How to Stay Active at Work for Heath & Productivity

Getting your body moving throughout the day is sometimes easier said than done if you have a 9-5 desk job. However, the human body wasn’t designed to be sedentary, and research shows that prolonged sitting leads to a wide range of health problems.

Benefits of Moving throughout the Day

Many healthcare costs are associated with preventable conditions, and frequent activity can help prevent serious chronic conditions. By incorporating more movement into daily routine, you can reduce your risk of heart failure, obesity, and even depression.

These are some of the top benefits of getting your body moving while at work.

  • Decreased risk of injury
  • Increased mental focus
  • Reduce stress and frustration

How to Stay Active at Work

Regardless of what industry you’re in or how many hours per day your tasks require you to be sedentary, there are many ways to stay active throughout the work day. These are some easy ways to get up and moving.

  • Simply take a walk around the office every couple hours
  • Get up and stretch at your desk
  • Take the stairs instead of the elevator
  • Park your car in the farthest spot from the door
  • If your office has a gym, work out over your lunch hour
  • Get up an hour earlier to exercise before work
  • Try using a standing workstation
  • Sit on a yoga ball at your desk instead of a traditional chair

Using a fitness tracker device, such as a Fitbit, can remind you to move and stay active all day. To reduce muscle tension caused by prolonged sitting and work-related stress, also consider seeking professional treatment for massage therapy or even water jet massage therapy.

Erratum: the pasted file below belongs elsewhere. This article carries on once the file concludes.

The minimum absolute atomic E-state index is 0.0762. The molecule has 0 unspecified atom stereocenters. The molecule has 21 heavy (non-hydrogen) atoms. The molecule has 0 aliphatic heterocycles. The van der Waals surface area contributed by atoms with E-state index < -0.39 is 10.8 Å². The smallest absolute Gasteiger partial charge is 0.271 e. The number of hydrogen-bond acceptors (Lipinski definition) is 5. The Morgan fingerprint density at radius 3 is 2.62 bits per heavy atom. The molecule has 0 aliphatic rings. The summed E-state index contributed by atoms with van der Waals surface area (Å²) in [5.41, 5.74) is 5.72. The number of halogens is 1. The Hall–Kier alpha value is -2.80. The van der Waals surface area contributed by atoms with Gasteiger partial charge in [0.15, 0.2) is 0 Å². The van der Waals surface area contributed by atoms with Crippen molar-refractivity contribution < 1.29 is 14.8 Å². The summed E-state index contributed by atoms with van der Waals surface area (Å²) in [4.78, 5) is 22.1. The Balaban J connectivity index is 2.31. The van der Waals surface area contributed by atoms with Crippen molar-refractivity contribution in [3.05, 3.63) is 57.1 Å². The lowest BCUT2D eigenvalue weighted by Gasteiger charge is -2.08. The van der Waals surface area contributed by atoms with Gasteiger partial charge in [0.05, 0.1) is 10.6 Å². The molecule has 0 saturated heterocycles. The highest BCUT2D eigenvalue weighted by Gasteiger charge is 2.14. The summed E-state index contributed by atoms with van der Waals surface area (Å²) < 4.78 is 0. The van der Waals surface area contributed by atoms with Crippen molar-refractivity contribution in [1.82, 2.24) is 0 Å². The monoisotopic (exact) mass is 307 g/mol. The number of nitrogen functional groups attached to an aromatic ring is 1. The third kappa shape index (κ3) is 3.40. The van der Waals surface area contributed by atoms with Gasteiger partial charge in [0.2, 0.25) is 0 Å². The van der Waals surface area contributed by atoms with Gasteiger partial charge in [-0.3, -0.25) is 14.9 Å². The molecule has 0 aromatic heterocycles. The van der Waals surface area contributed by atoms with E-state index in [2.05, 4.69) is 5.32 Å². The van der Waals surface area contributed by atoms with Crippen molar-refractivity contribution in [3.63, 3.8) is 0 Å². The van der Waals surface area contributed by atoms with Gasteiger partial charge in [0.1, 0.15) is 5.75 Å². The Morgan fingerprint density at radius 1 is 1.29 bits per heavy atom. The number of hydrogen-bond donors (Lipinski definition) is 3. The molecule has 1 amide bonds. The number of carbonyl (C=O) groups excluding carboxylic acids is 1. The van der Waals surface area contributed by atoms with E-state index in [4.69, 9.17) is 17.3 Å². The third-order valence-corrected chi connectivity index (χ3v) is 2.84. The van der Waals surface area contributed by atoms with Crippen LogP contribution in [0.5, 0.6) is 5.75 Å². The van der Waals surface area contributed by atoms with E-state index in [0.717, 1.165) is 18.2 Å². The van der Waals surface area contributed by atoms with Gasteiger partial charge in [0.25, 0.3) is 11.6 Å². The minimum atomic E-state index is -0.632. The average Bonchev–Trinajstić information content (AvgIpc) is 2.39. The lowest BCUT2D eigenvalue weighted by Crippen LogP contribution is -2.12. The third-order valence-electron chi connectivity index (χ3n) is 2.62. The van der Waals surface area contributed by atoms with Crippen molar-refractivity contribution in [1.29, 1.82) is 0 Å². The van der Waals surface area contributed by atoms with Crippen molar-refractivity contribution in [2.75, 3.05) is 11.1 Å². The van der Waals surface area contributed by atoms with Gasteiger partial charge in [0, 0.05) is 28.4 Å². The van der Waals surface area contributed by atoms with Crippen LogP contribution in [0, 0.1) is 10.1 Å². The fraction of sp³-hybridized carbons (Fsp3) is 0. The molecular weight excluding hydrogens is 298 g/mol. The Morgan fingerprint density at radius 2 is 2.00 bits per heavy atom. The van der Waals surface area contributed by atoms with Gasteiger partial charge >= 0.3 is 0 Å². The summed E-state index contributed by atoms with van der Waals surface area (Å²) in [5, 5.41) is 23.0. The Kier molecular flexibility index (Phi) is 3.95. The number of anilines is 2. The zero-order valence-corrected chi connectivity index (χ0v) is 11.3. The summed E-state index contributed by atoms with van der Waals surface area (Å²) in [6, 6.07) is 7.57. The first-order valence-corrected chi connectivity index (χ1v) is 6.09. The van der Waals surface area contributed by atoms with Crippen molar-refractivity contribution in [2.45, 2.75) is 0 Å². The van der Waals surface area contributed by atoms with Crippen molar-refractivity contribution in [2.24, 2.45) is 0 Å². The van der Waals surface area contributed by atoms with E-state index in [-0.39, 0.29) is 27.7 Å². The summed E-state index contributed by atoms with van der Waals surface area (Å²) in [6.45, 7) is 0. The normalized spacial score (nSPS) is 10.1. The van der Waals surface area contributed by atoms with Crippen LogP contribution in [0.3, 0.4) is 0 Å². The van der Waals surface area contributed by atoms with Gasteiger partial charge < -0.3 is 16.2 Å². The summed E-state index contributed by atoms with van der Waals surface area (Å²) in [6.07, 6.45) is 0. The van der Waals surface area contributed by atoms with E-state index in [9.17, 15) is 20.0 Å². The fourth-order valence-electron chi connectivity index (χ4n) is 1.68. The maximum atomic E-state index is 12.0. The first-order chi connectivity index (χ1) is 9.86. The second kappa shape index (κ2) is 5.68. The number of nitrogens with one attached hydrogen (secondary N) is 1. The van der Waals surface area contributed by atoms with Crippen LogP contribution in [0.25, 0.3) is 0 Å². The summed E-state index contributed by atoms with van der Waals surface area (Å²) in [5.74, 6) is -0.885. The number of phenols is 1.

Stretching and Productivity

Not only can stretching make you feel healthier and more energized throughout the day, but is has also been linked to increases in productivity. This applies not only to computer workers, but also people who work in factories, manufacturing plants, construction zones, and other workplace environments.

One particular study conducted on computer workers reported that 63 percent of participants felt that a stretching program helped increase their productivity at work. Research shows that short breaks keep the brain focused so you don’t become complacent and sluggish for the tasks at hand.

Stretches for the Workplace

Although you might feel a bit awkward at first, stretching at work is something you can easily do at your desk, in the break room, or on your way into the office. Here are some workplace stretches to try this week.

  • Seated backbend – Raise your arms while seated, exhale, and bend back slightly to expand your chest and upper back.
  • Seated twist – Sit tall in your chair and inhale as you twist to one side from the bottom of your spine, and use your arm rest for support.
  • Wrist bend – While standing, extend one arm out and use your other hand to gently apply pressure to your downward-facing hand.
  • Forward fold – Stand up and bend over to touch your toes or grab opposite elbows with both hands.

Try to hold each one of these stretches for 15-20 seconds maintain a healthy back, wrists, arms, and legs. You can find more great ideas for workplace stretches at the University of Toronto’s workplace exercises page and the Mayo Clinic’s slideshow of office stretches.